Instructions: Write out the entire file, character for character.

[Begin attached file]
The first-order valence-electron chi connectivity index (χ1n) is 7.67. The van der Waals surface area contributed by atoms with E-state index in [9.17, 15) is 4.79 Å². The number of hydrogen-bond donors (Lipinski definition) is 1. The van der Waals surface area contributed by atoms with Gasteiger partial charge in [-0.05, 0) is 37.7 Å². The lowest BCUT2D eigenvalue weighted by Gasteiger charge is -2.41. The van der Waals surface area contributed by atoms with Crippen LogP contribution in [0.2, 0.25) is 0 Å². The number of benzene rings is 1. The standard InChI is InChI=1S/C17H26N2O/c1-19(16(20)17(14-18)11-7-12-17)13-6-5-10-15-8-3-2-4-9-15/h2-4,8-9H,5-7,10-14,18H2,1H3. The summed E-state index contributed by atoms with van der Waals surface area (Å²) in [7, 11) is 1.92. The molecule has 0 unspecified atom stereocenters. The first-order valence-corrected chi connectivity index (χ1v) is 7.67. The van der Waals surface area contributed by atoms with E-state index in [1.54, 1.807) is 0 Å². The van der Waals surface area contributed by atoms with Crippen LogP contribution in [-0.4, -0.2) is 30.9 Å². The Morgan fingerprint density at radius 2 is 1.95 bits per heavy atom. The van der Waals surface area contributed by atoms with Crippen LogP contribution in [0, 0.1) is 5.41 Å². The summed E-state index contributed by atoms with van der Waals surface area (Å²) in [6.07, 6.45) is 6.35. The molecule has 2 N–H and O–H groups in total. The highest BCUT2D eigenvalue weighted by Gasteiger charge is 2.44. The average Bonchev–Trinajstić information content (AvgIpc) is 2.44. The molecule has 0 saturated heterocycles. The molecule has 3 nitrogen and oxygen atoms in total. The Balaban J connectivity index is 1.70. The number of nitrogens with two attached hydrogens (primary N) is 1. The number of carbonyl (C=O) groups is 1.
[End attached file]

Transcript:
The first-order valence-electron chi connectivity index (χ1n) is 7.67. The van der Waals surface area contributed by atoms with E-state index in [9.17, 15) is 4.79 Å². The number of hydrogen-bond donors (Lipinski definition) is 1. The van der Waals surface area contributed by atoms with Gasteiger partial charge in [-0.05, 0) is 37.7 Å². The lowest BCUT2D eigenvalue weighted by Gasteiger charge is -2.41. The van der Waals surface area contributed by atoms with Crippen LogP contribution in [0.2, 0.25) is 0 Å². The number of benzene rings is 1. The standard InChI is InChI=1S/C17H26N2O/c1-19(16(20)17(14-18)11-7-12-17)13-6-5-10-15-8-3-2-4-9-15/h2-4,8-9H,5-7,10-14,18H2,1H3. The summed E-state index contributed by atoms with van der Waals surface area (Å²) in [7, 11) is 1.92. The molecule has 0 unspecified atom stereocenters. The first-order valence-corrected chi connectivity index (χ1v) is 7.67. The van der Waals surface area contributed by atoms with E-state index in [1.54, 1.807) is 0 Å². The van der Waals surface area contributed by atoms with Crippen LogP contribution in [-0.4, -0.2) is 30.9 Å². The Morgan fingerprint density at radius 2 is 1.95 bits per heavy atom. The van der Waals surface area contributed by atoms with Crippen LogP contribution in [0, 0.1) is 5.41 Å². The summed E-state index contributed by atoms with van der Waals surface area (Å²) in [6.07, 6.45) is 6.35. The molecule has 2 N–H and O–H groups in total. The highest BCUT2D eigenvalue weighted by Gasteiger charge is 2.44. The average Bonchev–Trinajstić information content (AvgIpc) is 2.44. The molecule has 0 saturated heterocycles. The molecule has 3 nitrogen and oxygen atoms in total. The Balaban J connectivity index is 1.70. The number of nitrogens with two attached hydrogens (primary N) is 1. The number of carbonyl (C=O) groups is 1.